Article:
1. the importance of strengthened multilateralism: Develop a whole -of-society coordinated approach and accelerate implementation of the “New Way of Working” mobilizing all the stakeholders and taking into account all the layers and sectors in the implementation of innovative measures at different levels;
  1. the imperative of more synergies and alignment between the Post 2020 Global Biodiversity Framework with other biodiversity-related multilateral agreements, processes and instruments (UNCCD, UNFCC; Ramsar; Future BBNJ, CITES etc.) and the 2030 Agenda for Sustainable Development so as to enable the Post 2020 Global Biodiversity Framework systematically cross-maps its goals and targets and seeks to reinforce synergies in implementation and enabling conditions;
  1. The urgency to greening the financial sector (economics of biodiversity) – integrating environmental issues to support the post 2020 implementation framework and enabling conditions for resilience and transformative change;
  1. High level leadership and a whole-of-government approach mobilizing all the layers of the society including private sector and civil society towards a Post-2020 Biodiversity Framework based on transparency, accountability monitoring and reporting.

African youths are disproportionately affected by environmental issues plaguing the continent: Desertification, pollution, erosion, overexploitation of natural resources such as forest and water, among others hampers prosperity and economic development. Addressing the aforementioned challenges requires the involvement of youths who are key players for the implementation of the recommendations (embedded in the regional position papers) they have drafted as part of the New Deal for Nature and People Coalition. Youth and Civil Society have a role in transiting from unwitting perpetrators of environmental degradation to custodians of natural capital. Such a changeover will potentially result in sustainability benefits like green jobs and contribute to ensure the future of Next generations. To this effect, the New Deal for Nature and People Coalition led by African Network of Young Leaders for Peace and Sustainable Development launches the New Deal for Nature and People campaign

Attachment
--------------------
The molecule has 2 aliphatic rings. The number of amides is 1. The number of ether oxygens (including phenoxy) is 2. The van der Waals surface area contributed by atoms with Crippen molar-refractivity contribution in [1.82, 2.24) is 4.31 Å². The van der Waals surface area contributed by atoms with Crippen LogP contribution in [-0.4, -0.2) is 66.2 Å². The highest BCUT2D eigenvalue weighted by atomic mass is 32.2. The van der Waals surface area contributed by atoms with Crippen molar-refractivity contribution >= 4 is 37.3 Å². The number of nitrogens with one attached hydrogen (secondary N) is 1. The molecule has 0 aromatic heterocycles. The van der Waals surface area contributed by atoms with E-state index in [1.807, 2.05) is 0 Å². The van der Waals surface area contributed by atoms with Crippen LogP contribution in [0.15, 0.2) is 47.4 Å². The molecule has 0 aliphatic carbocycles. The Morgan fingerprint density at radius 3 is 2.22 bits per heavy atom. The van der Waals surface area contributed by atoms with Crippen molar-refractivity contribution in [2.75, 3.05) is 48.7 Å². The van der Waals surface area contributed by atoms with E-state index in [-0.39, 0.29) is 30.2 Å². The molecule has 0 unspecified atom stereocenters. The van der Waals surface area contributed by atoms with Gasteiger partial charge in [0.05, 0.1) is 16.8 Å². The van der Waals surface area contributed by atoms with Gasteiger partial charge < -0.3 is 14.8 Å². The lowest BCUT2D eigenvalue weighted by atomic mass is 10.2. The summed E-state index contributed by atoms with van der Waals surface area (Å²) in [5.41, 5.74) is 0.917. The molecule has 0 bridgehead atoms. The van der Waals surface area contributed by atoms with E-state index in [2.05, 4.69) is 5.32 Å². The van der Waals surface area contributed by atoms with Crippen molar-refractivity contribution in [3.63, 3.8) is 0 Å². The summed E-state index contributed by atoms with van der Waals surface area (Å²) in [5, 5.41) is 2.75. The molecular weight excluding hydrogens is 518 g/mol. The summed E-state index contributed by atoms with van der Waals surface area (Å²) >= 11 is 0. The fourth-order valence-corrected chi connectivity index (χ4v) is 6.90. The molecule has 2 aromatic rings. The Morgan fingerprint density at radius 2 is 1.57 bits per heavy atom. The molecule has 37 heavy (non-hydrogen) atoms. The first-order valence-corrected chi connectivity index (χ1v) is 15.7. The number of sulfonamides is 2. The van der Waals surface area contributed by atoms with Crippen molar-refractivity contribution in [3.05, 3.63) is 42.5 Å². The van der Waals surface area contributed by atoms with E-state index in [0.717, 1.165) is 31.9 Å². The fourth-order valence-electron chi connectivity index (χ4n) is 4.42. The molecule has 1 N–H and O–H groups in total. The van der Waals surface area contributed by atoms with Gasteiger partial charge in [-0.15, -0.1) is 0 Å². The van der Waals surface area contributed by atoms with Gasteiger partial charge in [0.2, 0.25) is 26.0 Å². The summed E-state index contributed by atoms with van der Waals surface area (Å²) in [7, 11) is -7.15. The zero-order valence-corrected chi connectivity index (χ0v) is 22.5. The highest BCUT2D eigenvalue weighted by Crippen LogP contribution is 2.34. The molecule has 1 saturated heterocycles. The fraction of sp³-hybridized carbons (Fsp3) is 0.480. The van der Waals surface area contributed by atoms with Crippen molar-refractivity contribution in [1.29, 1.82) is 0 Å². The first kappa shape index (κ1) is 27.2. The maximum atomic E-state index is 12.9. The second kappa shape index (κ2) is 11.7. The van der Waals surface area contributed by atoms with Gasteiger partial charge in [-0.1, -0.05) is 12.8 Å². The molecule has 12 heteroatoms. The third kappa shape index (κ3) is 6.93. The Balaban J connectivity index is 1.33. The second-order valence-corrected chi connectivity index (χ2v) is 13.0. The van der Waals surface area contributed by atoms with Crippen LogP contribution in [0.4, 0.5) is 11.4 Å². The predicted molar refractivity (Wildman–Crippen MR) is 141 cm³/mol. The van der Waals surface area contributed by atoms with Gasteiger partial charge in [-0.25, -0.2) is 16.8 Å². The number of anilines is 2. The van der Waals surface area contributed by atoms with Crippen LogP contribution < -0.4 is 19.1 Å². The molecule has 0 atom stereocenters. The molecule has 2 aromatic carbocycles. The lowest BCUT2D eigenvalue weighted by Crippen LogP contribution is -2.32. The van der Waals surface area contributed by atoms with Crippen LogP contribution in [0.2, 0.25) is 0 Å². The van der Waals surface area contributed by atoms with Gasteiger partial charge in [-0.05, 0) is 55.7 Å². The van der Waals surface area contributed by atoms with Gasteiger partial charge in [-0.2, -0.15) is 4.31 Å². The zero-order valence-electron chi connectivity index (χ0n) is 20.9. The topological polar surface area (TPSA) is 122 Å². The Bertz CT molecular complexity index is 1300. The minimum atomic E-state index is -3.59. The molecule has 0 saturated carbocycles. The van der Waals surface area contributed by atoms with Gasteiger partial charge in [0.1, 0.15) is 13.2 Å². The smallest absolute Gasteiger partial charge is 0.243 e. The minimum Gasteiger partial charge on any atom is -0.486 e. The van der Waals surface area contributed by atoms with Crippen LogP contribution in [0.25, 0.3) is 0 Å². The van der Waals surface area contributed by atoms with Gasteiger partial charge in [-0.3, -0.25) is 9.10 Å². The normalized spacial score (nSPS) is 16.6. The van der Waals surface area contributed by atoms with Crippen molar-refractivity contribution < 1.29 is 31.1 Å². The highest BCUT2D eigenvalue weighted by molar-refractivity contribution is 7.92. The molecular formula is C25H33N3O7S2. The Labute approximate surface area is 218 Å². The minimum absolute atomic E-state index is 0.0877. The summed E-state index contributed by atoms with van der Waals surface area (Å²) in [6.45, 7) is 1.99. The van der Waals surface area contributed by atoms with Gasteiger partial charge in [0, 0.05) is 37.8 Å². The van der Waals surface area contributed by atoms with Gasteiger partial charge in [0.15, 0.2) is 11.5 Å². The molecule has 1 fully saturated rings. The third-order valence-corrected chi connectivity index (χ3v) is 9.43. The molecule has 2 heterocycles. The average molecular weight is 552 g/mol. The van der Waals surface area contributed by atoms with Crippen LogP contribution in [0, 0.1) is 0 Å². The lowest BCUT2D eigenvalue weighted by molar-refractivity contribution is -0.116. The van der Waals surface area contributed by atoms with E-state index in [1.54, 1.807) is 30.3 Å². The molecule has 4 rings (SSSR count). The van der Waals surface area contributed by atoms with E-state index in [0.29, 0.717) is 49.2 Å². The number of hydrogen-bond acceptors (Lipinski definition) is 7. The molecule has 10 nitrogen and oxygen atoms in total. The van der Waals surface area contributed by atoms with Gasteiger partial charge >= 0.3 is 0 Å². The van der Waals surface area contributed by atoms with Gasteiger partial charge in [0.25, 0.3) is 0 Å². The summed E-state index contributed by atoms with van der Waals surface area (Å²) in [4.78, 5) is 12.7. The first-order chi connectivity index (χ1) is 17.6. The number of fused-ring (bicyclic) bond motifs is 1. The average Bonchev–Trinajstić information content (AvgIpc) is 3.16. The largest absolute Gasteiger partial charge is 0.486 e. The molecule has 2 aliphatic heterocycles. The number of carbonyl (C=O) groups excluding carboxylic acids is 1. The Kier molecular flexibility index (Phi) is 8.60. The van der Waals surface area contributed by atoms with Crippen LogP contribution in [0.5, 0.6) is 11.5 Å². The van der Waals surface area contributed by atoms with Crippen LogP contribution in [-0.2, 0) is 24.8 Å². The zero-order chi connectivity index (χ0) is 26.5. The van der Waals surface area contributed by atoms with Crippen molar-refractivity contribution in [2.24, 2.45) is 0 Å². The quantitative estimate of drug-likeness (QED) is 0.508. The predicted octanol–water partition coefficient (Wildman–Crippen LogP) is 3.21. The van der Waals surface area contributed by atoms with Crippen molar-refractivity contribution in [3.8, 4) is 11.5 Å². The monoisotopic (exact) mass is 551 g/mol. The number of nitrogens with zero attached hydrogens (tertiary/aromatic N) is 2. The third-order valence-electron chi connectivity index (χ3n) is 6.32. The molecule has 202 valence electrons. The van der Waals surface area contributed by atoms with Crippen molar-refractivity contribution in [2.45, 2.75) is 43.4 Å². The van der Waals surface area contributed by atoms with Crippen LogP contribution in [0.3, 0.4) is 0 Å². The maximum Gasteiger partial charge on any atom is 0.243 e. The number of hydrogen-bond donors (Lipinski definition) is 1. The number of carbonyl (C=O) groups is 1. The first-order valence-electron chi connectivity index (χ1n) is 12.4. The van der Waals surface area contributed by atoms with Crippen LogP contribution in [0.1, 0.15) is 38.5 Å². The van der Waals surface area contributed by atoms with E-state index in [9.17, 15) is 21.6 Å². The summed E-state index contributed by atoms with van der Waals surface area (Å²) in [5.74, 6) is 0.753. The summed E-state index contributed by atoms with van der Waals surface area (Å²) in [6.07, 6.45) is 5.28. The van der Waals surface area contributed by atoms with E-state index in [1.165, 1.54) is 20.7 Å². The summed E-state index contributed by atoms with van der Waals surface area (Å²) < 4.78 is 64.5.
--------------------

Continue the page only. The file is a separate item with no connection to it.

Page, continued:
New Deal for Nature and People Campaign

The New Deal for Nature and People Campaign is an advocacy digital campaign implemented by the New Deal for Nature and People Coalition (constituted of children, youth, women coming from several sectors as civil society, media, local elected, business, indigenous people, refugees, IDPs and startups) led by African Network of Young Leaders for Peace and Sustainable Development as part of the implementation of the (1) African youth and civil society declaration Against COVI19 and pandemics for a green growth resumption in Africa and in the world and the (2) African Youth and Civil Society Position paper on the Post 2020 biodiversity framework.

Youths and civil society will be leveraging on several community (online) platforms (Zoom, YouTube, twitter, Facebook[1], WhatsApp, Telegram, Instagram….) and disseminating advocacy messages and contents (through various tools and materials) aiming at raising awareness on the Nature Positive vision focusing on key recommendations of the position papers they have elaborated. This campaign will be implemented all through the year 2021.

Kindly join the campaign using the following Hashtags*



#ForNature & #climate